CASE BACKGROUND: According to the Students’ Union Constitution, as reviewed in the 1998/1999 Session, the Public Relations Officer “shall be the Chairman of the Press Club of the Union.” Repeatedly, different PROs of the Union have all tried in the past to sustain or revive the Students’ Union Press Club to varying degrees of success. Today, the Press Club is nothing but an object of fantasy whose existence is relegated to a mere abstract entity wearing the coat of black ink on paper. But the current PRO, Alayande Ayantola is determined to bring it back to life with big names in the world of campus journalism. UCJ Political Editor, Ojo Aderemi is rumoured to be at the helm of affairs.
IT IS NECESSARY, AS LONG AS…
“Only a wicked man frowns at the cry of a new-born baby” – African Aphorism.
The issue of the Students’ Union Press Club is one which has already begun to create some form of bad blood between the Students’ Union executives and the Union of Campus Journalists. To a layman, the dispute seems unfounded. After all, the UCJ and the SU Press Club should not be at odds. This is one of those cases when the layman is indeed right.
Journalism is all about truth and free speech. These two things are generally seen as the most important virtues in any given society. Consequently, press organisations all over campus get their due reverence and respect for upholding those crucial values. If this is so, we can conclude that it is a good thing -in fact it is very necessary- for the campus to have as many press organisations as possible. The more the merrier! What better motive is there than to encourage the resurrection of a club whose being is not only laudable but fully backed by the constitution?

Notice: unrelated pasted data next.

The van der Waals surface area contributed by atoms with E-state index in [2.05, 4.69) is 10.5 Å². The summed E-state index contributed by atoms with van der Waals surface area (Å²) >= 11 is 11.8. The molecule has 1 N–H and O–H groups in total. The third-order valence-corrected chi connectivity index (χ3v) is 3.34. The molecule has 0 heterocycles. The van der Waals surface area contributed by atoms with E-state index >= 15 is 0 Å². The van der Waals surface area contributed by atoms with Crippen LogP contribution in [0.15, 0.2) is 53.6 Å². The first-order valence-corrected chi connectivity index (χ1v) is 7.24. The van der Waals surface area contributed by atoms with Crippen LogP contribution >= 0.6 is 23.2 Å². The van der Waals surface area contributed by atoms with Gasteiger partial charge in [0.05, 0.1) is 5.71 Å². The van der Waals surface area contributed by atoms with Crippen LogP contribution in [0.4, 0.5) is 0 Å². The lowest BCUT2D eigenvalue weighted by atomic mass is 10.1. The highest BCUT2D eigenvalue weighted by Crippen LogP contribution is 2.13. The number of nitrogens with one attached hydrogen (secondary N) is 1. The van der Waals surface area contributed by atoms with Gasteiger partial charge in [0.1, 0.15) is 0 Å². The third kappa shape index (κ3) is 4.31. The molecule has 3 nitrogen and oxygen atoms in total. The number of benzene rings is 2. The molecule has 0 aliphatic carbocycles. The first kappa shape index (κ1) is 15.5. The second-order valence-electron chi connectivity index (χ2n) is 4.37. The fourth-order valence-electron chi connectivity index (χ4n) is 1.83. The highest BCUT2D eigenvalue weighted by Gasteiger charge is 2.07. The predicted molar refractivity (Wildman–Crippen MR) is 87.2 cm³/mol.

I know, My Lords, one might shrug at the thought of the Students’ Union executive arm having its own press club, which seems to contradict the very idea of the press as “the fourth estate of the realm.” But, we all know of the Nigerian Television Authority (NTA), Broadcasting Corporation of Oyo State (BCOS) and British Broadcasting Corporation (BBC), which all have strong affiliations with the Federal Government, Oyo State Government and the Crown respectively. Does it now mean that the existence of these three media houses is a threat to the whole conception of the press? No! Why then should we become guilty of double standard and claim that the SU Press Club is frivolous.
Before you are fed with lies about how the SU executives intend to use the club to their advantage, let me enlighten you, My Lords. The constitution does not give any executive member besides the PRO the direct power to influence the SU Press Club. Even then, Alayande Ayantola (the PRO) personally vowed during an informal meeting in which I was present, that he had no intention of exercising carte blanche power over the club and Ojo Aderemi would in fact be the one to call the shots most of the time. Trust me when I tell you that this is not a man to go back on his word, especially not when he has said that to a pressman with unlimited access to the student-populace. If this is not democracy at its best, what is?
While the SU Press Club’s existence is necessary, it also needs to be registered under the Union of Campus Journalists. Since the UCJ already exists to perform the same duties the SU Press Club sets out to do, it should at least be registered under it. If not, establishing an official affiliation will go a long way to ensure its continued existence. This would surely eliminate the problem of inconsistency with its publications and so on. If this is in place, I see no reason whatsoever as to why it should not be allowed to thrive.
As long as it works beneath the caring auspices of the PRO and UCJ, I am blind to how it is not to be welcomed with open arms. No one fears the birth of a child unless it is a threat to him or something he holds dear. No one with good will frown when a new baby is born. If we do not feel inadequate, why should we oppose the Students’ Union Press Club? I rest my case!
IF IT IS NOT FRIVOLITY, WHAT IS?
We shall act with good intentions, but at times we will be wrong. When we are, let us admit it and try to right the situation – Joe Paterno